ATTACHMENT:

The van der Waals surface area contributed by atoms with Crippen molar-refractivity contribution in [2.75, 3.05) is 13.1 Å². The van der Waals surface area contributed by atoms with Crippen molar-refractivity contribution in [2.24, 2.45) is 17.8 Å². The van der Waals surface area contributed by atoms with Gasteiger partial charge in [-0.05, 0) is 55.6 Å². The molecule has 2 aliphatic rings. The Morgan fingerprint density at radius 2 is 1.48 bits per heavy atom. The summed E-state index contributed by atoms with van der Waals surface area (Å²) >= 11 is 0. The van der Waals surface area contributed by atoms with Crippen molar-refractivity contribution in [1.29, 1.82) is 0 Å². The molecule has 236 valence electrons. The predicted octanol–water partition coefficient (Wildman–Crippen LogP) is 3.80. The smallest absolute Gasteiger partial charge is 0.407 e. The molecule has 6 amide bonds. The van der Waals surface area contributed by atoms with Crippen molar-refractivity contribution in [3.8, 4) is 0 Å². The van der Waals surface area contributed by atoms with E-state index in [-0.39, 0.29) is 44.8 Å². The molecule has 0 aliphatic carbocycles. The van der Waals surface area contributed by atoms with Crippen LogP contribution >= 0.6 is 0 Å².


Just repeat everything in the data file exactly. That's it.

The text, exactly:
The van der Waals surface area contributed by atoms with Crippen molar-refractivity contribution in [2.75, 3.05) is 13.1 Å². The van der Waals surface area contributed by atoms with Crippen molar-refractivity contribution in [2.24, 2.45) is 17.8 Å². The van der Waals surface area contributed by atoms with Gasteiger partial charge in [-0.05, 0) is 55.6 Å². The molecule has 2 aliphatic rings. The Morgan fingerprint density at radius 2 is 1.48 bits per heavy atom. The summed E-state index contributed by atoms with van der Waals surface area (Å²) >= 11 is 0. The van der Waals surface area contributed by atoms with Crippen molar-refractivity contribution in [1.29, 1.82) is 0 Å². The molecule has 236 valence electrons. The predicted octanol–water partition coefficient (Wildman–Crippen LogP) is 3.80. The smallest absolute Gasteiger partial charge is 0.407 e. The molecule has 6 amide bonds. The van der Waals surface area contributed by atoms with Crippen molar-refractivity contribution in [3.8, 4) is 0 Å². The van der Waals surface area contributed by atoms with E-state index in [-0.39, 0.29) is 44.8 Å². The molecule has 0 aliphatic carbocycles. The van der Waals surface area contributed by atoms with Crippen LogP contribution >= 0.6 is 0 Å².